Self Acupressure Points for Arthritis

Wherever the pain and inflammation is, gently hold the area and focus on deep breathing for a few minutes. Heat, generated by heating pad or other infra-red lights are extremely helpful. Magnets are also extremely useful in relieving tension, inflammation, and pain on the joints.

Two important points for all arthritic and joint pains, both on the Gallbladder meridian.

GB 34  — Yang Ling Quian

GB 34 Yang Ling Quian

Location: Four finger widths below the kneecap, one finger width to the outside of the leg. Benefits: Strengthens the body, benefits the joints, and relieves the fatigue that often results from the drain of dealing with arthritic pain.

GB 20 – Feng Chi (Wind Pool, Gates of Consciousness)

GB 20 – Feng Chi Wind Pool, Gates of Consciousness

Location: Below the base of the skull, in the hollow between the two large, vertical neck muscles, two to three inches apart depending on the size of the head.

Benefits: Relieves arthritis, as well as the following common complaints that often accompany arthritic pain: headaches, insomnia, stiff neck, neck pain, fatigue, and general irritability.

Nutrition and Diet for Arthritis

Like all other autoimmune diseases, the exact cause of arthritis, especially Rheumatoid arthritis is unknown to medical world.

Major culprits of autoimmune conditions are believed to be: poor nutrition and/or food allergies; exposure to the pollutants and heavy metals that contaminate our air, soil and water; overgrowth of pathogens such as bacteria, virus, mold-fungus-yeast and parasites; and toxic vaccinations and medical drugs.

Any of these can cause certain parts of your body, like your joints, to be unrecognizable to your body’s own immune system so that the body’s immune system attacks them as “invaders”. The sad part is that once one autoimmune condition sets in, another autoimmune disease almost always show up.

Nutrition response testing offers a systematic and extremely precise protocol in determining the deepest cause of a body’s autoimmune state.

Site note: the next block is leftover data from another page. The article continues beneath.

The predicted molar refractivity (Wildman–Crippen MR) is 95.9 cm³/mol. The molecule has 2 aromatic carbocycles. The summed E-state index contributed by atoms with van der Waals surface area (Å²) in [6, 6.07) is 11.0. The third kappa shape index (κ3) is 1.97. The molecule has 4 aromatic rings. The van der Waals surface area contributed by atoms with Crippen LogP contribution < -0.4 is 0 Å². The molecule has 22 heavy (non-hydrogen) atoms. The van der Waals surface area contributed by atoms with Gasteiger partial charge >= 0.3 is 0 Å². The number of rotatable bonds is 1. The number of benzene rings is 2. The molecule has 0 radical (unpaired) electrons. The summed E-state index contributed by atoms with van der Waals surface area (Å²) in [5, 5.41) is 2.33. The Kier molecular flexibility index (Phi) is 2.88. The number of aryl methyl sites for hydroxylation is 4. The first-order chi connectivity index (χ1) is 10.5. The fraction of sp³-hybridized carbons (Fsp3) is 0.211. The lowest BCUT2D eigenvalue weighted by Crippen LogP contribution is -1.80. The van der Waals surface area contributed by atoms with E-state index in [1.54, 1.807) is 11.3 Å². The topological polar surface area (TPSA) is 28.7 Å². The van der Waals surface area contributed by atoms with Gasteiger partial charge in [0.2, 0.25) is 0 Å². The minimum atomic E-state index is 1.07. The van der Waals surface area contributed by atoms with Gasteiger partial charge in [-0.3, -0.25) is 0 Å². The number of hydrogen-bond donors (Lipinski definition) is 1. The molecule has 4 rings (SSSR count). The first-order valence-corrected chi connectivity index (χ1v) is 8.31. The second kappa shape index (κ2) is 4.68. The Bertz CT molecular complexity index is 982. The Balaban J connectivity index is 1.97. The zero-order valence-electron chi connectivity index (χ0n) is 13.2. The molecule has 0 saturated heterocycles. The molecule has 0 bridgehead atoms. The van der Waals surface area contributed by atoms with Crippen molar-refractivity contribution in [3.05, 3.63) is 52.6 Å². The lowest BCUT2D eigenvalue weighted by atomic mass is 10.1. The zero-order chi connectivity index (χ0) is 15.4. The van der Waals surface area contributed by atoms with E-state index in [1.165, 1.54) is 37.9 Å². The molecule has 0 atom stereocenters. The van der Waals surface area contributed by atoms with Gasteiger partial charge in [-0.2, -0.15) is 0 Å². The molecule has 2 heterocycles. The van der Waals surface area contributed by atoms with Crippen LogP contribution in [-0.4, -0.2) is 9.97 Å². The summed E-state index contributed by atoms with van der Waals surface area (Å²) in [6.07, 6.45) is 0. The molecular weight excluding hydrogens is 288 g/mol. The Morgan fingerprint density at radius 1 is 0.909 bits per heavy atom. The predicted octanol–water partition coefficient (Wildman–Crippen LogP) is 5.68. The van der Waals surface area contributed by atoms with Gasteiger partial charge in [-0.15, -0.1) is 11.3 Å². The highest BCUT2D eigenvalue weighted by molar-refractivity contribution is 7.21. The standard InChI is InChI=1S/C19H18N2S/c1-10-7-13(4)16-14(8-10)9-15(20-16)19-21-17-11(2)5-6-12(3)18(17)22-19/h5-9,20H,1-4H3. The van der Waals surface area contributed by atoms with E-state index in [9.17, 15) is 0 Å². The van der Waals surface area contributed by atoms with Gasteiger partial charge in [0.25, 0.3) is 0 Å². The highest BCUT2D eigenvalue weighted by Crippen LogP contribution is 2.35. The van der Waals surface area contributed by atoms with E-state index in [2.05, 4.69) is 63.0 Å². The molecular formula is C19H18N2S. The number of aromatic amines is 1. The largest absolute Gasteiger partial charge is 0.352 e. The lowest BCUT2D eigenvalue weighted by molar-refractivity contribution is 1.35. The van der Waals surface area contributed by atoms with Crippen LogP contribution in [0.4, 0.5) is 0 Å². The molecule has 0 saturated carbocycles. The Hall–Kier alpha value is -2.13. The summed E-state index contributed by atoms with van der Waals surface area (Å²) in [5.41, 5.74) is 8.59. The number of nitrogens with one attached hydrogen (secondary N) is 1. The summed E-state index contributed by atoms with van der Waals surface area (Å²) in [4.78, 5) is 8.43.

Having said that, let me introduce several tips to avoid and/or minimize arthritic conditions.

  • Avoid Wheat, Sugar, and Dairies as they cause INFLAMMATION throughout the body. Actually, we avoid these three food groups, most of diseases will get better quite dramatically, in a short period of time.
  • Avoid greasy or spicy foods as they tend to create “dampness and heat” in the body that negatively affect the joints and cartilages.
  • Bone Broth, made of either organic chicken or organic beef (with marrow) as these are filled with collagen, numerous minerals and vitamins, and amino acids.
  • Ginger – A natural anti-inflammatory, available as powdered extracts in capsules as well as alcohol-based extracts. Follow the dosing directions on the label. Or make tea by combining one-half teaspoon of grated ginger root with eight ounces of boiling water. Cover and steep for 10 to 15 minutes, then strain and add honey to taste.
  • Fresh pineapple – Bromelain, an enzyme in pineapple, reduces inflammation. Be sure the pineapple is fresh, not canned or frozen.
  • Cherries – Recent research has shown that tart cherries are an excellent source of nutrients that may help to reduce joint pain and inflammation related to arthritis.
  • Fish – Cold-water fish such as salmon and mackerel contain omega-3 fatty acids, which help keep joints healthy as well as reduce pain and swelling. If you don’t care for fish, consider supplementing your diet with fish oil capsules.